Mid-City New Orleans – housing is a challenge
Rendering of NORF’s 3100 Banks development (NORF via NOLA.com)
Mid-City Condos New Orleans real estate
Are $200K Mid-City condos “affordable” for young professionals? Ilse Falk Stough, project manager for New Orleans Redevelopment Fund, think so. I agree. The company (a private equity real estate firm) plans a 21-unit building at 3100 Banks Street, in Mid-City. That’s the part of Banks between Jefferson Davis Parkway and S. Broad Street.
The developer thinks they can market this development to, as reported by NOLA dot com. Banks Street below S. Carrollton Avenue offers more opportunities such as this lot. Above S. Carrollton, the neighborhood is more gentrified. Property owners fix up multi-family dwellings, converting them into unlicensed hotels.
From movie theater to condos
Escorial Theater, 3100 Banks Street, 1910s
The 3100 Banks Street location offered the neighborhood the Escorial Theater, from the 1910s to the 1950s. The building operated as mixed retail/commercial space until the 1990s. It burned down at that time. The property has been an empty lot since.
$200K per unit?
I’m not an expert on real estate, but my instinct says this price range is reasonable. The developer targets the right demographic. If the old calculations still hold up, the theory was, don’t take on a house note that’s more than one-third of your take-home pay. A 15-year mortgage (with a 20% down payment) on one of these condos means a monthly note around $1350. That puts the income needed to fit the one-third plan at between $55K-$60K.
Is this realistic? A quick google of “NOFD Starting Salary” comes back with $45,955. Let’s assume a brand-new firefighter needs a few years to get to the point of home ownership. A young professional in the private sector earns a higher salary than a firefighter, so yes, this is in line.
Another aspect of this discussion is single vs. couple. Certainly a two-income couple can afford the note on a $200K condo.
Condo vs. House
This is an ages-old consideration. Condo closer in the city? Die and go to the suburbs? It’s possible to get a $200K house in the burbs. Living in the city means paying more for fewer square feet. While there are fewer neighborhoods where a “young professional” finds a fixer-upper, it’s not out of the question. Therefore, the condo/city vs. suburban/front-lawn debate continues.
Check out the latest pod from YatPundit’s Pub.
Trusted Talents by Edward J. Branley (cover art by Elizabeth Person)
Mid-City New Orleans is the main neighborhood setting for Edward J. Branley’s Urban Fantasy novel, Trusted Talents. Check it out!
A British Airways Boeing 777-300 is arriving at London Heathrow (LHR) (image courtesy Lasse Fuss)
British Airways to LHR
It’s been decades since any airline offered nonstop service from New Orleans to London. British Airways announced that direct service, MSY to LHR, is to start next spring:
The airline will provide year-round service to London’s Heathrow Airport starting March 27. The 10-hour flights will depart New Orleans on Mondays, Wednesdays, Fridays and Saturdays at 3:40 p.m. central time and arrive at 7:40 a.m. London time. Passengers will travel on a Boeing 787-8 Dreamliner, which holds 214 passengers: 154 in economy class, 25 in premium economy and 35 in business.
This is a big boost for Louis Armstrong International Airport. It means more jobs, as New Orleans becomes a point of entry from the UK. Passengers coming from Canada clear ICE before departure.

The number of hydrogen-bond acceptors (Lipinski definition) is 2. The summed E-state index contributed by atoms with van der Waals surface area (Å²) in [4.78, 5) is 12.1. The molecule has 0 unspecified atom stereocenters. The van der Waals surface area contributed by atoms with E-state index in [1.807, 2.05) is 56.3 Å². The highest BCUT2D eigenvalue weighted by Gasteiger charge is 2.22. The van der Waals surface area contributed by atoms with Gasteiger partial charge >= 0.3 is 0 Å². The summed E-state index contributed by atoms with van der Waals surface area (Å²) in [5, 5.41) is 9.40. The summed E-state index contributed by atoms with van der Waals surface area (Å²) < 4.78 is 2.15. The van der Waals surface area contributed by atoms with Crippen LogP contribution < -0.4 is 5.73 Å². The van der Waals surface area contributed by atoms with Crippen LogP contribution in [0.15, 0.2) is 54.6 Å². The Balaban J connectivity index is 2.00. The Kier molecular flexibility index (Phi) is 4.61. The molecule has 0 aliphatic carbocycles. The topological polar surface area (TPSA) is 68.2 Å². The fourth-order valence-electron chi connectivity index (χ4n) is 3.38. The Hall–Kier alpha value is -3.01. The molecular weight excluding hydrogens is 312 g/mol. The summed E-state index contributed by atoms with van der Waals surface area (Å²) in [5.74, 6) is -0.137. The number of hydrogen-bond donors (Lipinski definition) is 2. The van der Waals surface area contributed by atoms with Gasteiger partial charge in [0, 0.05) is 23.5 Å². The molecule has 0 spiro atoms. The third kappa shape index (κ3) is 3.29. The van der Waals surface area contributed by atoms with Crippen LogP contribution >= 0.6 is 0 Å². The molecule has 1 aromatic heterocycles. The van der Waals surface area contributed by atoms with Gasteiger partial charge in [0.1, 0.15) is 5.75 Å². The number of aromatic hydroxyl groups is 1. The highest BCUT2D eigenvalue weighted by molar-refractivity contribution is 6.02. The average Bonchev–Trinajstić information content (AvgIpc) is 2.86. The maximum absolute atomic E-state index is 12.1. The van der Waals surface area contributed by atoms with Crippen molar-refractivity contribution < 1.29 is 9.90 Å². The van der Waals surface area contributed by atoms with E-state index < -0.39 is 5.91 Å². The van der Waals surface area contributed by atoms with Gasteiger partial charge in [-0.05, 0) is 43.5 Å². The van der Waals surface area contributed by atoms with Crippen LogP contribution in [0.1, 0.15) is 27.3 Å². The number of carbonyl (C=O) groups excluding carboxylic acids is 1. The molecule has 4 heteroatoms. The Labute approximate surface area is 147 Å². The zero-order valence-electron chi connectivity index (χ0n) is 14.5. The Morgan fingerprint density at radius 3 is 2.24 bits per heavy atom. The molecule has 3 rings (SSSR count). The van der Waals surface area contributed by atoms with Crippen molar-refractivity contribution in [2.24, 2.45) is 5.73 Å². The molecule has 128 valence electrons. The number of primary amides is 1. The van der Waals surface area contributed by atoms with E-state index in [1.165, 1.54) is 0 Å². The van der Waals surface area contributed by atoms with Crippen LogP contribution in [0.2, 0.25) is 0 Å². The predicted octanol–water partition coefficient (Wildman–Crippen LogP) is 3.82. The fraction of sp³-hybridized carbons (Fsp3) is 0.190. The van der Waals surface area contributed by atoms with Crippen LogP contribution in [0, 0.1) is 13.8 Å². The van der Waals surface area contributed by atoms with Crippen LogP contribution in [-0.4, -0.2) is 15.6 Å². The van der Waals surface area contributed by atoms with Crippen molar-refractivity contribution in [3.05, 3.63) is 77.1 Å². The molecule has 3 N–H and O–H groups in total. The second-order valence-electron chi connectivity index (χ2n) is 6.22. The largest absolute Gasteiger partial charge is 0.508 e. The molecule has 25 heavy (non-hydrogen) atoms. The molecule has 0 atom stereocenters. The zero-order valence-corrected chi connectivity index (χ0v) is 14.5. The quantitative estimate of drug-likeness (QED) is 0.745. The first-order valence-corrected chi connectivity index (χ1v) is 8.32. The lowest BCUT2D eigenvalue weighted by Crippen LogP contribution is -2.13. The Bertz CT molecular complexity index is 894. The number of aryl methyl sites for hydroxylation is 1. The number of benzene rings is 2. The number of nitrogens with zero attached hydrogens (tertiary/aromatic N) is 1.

All Nippon Airways Boeing 787 Dreamliner (courtesy Spaceaero2)
British Airways plans to operate Boeing 787 “Dreamliner” jets for their MSY-LHR service. The B787s replace the current BA fleet of B767s. The Dreamliner is a wide body jet, like the 767s and 777s. Thirty-five business class seats means a lot of potential for frequent flyer upgrades. I’m not sure if BA works their upgrades like Delta, but if you have status and you’re in a “premium economy” seat, you’ll be the first to get upgraded. It’s always a pleasant experience to arrive at the airport and find out you’ll be sitting up front.
Getting an upgrade from coach to “up front” is nice, but it’s not what the airline wants. The airline wants paying customers in those thirty-five seats in business class. That’s why San Jose got BA service to LHR last year, instead of MSY:
The London flight is the culmination of several years of talks between British Airways and local business and tourism leaders. Last year, the airline chose to add a daily London flight to and from San Jose, Calif., instead of New Orleans, a blow to local lobbying efforts.
So, this is perfectly logical. Many of the Silly Valley companies allow their employees to book business class on flights more than eight hours. Those SJC-LHR flights no doubt are filled with full-fare passengers up front. Don’t rule out MSY as good business potential for British Airways, though. In these days of telecommuting, tech-industry employees can avoid the high cost of living in the bay area by living in a more appealing city like New Orleans.
Bottom Line to the Road Warrior
A nonstop from New Orleans to London is a long flight, about ten hours. Some travelers like the idea of getting comfortable, having dinner, then sleeping for eight hours or so, waking up at Heathrow. Others would rather fly the hour or so to ATL, or three hours to JFK, and have a shorter long haul flight across the ocean. Being able to clear ICE in New Orleans is a significant trade-off. It will be interesting to see if the flights increase in popularity, and more days are added to the schedule.
Oh, and if your return plans include staying at an airport hotel near Heathrow Terminal 5, be sure to check out the The White Horse, on Bath Road. It’s been around since 1601.